Early Years


Born May 28 in Ogden, Utah where his father was a barber in a hotel.


Sent to Japan to be educated. Lived with his grandparents in Ochimura, a suburb of Hiroshima, where a neighbor was his first drawing instructor.


Parents returned to Japan. Convinced his father to allow him to attend school in the United States, but his lack of English forced him to finish his education in Japan.


Returned to the United States and worked in a copper-smelting plan in Rush, Nebraska.


Enlisted in the U.S. Army in June. U.S. goes to war with Japan in December. Kanemitsu is held under military detention at Fort Riley, Kansas, with some 600 other Japanese-Americans. Continues to develop his art with supplies from the American Red Cross.


Transferred to Fort Robinson, Nebraska. Received first formal art instruction from Boardman Robinson during weekend leave in Colorado Springs. Volunteered for overseas duty in Europe.

1943- 1945

Served as a non-combatant in Germany and France. Met Léger, Matisse, and Picasso.


Discharged from U.S. Army. Married his first wife, Mildred Hunt, and settled in Baltimore. Worked as a carpenter and mason while continuing to develop as an artist.

1948- 1952

Drawings exhibited in group shows at Baltimore Museum of Art; Corcoran Gallery, Washington DC; A.C.A. Gallery, New York.



Traveled to Paris to study at Atelier Fernand Léger under G.I. Bill of Rights. Disappointed with Léger’s instruction, Kanemitsu returned to the U.S. and moved to an apartment on West 69th Street in Manhattan. Enrolled at Art Students League with Harry Sternberg, Byron Browne and Yasuo Kuniyoshi, who became his mentor. Met fellow students Paul Jenkins, Warren Brandt, Marisol Escobar, Howard Kanovitz, John Hutlberg, and Joseph Glasco. Socialized with vanguard artists at Waldorf Cafeteria and Cedar Bar in Greenwich Village. Met Jackson Pollock, Franz Kline, William de Kooning, Harold Rosenberg, and other New York School artists and writers

Lenore Petit, Kanemitsu’s second wife.


Divorced from first wife. One person exhibition at the Baltimore Playhouse.


Death of Kuniyoshi. Moved to a loft on the lower east side, in a building with Robert Rauschenberg.


Solo exhibition of drawings at the Baltimore Museum of Art. Moved to Front Street. Met Lenore Pettit, began spending summers at her house in Georgica section of East Hampton. Met neighbors Robert Motherwell, Leo Castelli, and Alfonso Ossorio. Visited New York artist friends with homes in the area.


Married Lenore Pettit, a former fashion model and East Hampton socialite. Moved studio to 158 West 22nd Street. Met Phillip Guston. Work included in group exhibitions at Museum of Modern Art, Whitney Museum, and Guild Hall.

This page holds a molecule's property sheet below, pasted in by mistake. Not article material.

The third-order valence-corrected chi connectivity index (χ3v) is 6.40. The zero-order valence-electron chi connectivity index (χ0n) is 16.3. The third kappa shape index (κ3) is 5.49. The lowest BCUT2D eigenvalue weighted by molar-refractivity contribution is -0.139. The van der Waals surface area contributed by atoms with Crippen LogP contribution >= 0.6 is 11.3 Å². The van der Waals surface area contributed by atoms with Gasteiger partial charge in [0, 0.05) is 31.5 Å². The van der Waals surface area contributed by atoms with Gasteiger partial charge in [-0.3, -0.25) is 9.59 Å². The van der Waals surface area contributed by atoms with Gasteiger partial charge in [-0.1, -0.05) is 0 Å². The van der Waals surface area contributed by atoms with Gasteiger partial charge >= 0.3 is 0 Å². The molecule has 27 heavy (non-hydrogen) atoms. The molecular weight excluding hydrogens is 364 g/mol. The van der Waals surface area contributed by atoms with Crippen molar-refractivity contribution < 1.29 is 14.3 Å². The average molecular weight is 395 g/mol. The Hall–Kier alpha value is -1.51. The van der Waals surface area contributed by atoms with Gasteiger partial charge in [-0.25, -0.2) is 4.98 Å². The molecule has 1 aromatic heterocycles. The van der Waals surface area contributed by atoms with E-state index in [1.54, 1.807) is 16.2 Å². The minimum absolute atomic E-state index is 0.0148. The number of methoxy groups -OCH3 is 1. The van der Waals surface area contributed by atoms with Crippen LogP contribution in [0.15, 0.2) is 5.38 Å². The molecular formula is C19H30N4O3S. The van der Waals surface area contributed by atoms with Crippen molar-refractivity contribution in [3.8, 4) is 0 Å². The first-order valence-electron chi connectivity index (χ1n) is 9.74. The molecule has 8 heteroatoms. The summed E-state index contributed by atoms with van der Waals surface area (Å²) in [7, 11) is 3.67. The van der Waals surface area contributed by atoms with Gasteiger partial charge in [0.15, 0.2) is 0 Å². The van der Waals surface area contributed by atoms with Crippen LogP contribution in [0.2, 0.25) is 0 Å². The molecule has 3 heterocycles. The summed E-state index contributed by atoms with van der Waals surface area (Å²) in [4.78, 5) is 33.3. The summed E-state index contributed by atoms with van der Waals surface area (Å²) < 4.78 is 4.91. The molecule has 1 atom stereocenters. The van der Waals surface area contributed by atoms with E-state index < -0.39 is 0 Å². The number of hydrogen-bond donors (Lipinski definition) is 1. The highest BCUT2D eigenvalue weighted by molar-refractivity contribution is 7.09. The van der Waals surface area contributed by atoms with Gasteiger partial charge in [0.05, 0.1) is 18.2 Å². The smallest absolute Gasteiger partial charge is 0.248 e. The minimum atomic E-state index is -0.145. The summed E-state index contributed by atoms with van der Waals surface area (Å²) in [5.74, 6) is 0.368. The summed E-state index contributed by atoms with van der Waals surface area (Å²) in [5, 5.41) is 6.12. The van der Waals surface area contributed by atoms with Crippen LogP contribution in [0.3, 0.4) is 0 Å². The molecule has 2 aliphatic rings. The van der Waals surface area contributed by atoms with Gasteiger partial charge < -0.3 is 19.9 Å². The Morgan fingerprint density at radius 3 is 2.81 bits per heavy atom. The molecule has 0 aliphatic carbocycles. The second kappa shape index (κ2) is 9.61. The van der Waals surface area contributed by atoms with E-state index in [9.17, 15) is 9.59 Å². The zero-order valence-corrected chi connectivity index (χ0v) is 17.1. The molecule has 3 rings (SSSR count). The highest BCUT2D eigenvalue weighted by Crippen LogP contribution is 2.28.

Death of Lenore Pettit. One-person exhibition at the New Gallery, New York.


Sold East Hampton house. Lived on West 59th Street with a studio on 22nd Street. Met Barnett Newman, Mark Rothko, David Smith, Raymond Parker, Ad Reinhardt, Norman Bluhm, Frank O’ Hara. Had a solo show at the Dwan Gallery in Los Angeles. Kanemitsu had a one-man show at Dwan each year from 1960- 1962.

Kanemitsu in New York, 1954.

Jenkins, Maloney, and Kanemitsu in New York, 1967. Photographed by Syeus Mottel.

Kanemitsu in New York, 1956.


Kanemitsu at the Honolulu Academy of Arts, 1967. Photographed by Raymond M. Sato.

Kanemitsu and Jenkins. Photographed by Shigeo Ikeda.

Kanemitsu at the Honolulu Academy of Arts, 1967. Photographed by Raymond M. Sato.


Ford Foundation fellowship at Tamarind Lithography Workshop, Los Angeles.


Work included “14 Americans,” Museum of Modern Art. Received the Longview Foundation award. He received this award a second time in 1964.


Ford Foundation artist-in-residence. Ten-year retrospective exhibition, Akron Art Institute. Married Carole Donovan, with whom he had three children, Zoe, Paul and Patia.


Moved to Los Angeles as an artist-in-residence at the Chouinard Art Institute, where he remained until 1973. Exhibited work in numerous solo and group shows throughout the following three decades.


Featured in the International Young Artists Exhibition, Tokyo.

Kanemitsu smoking in front of the painting “Range,” 1964.

Kanemitsu smoking in front of the painting “Range,” 1964.

Stanley Twardowicz at Chelsea Hotel, New York, February 1968.

Kanemitsu posing with a sword, circa 1972.

Kanemitsu posing with a sword, circa 1972.

Later Years

Matsumi Kanemitsu in Los Angeles. Photographed by Diana Woelffer.

Kanemitsu and his children, December 1981.

Kanemitsu and his children, December 1981.



Joined the faculty of Otis Art Institute, Los Angeles.

1984- 1990

Solo shows at Louis Newman Galleries, Beverly Hills.


One person exhibitions in Nagoya, Hiroshima, and Osaka.


Died in Los Angeles.

Kanemitsu with his children, Zoe, Patia, and Paul in Los Angeles, 1978. Photographed by Douglas Parker for Muncipal Art Gallery.

Kanemitsu in his Los Angeles studio, 1978.

Kanemitsu in his Los Angeles studio, 1978.

Kanemitsu photographed by Kenji Shirato.

Matsumi Kanemitsu in Los Angeles, June 17, 1985. Photographed by Daniel J. Martinez.

Kanemitsu photographed by Kenji Shirato for Louis Newman Galleries.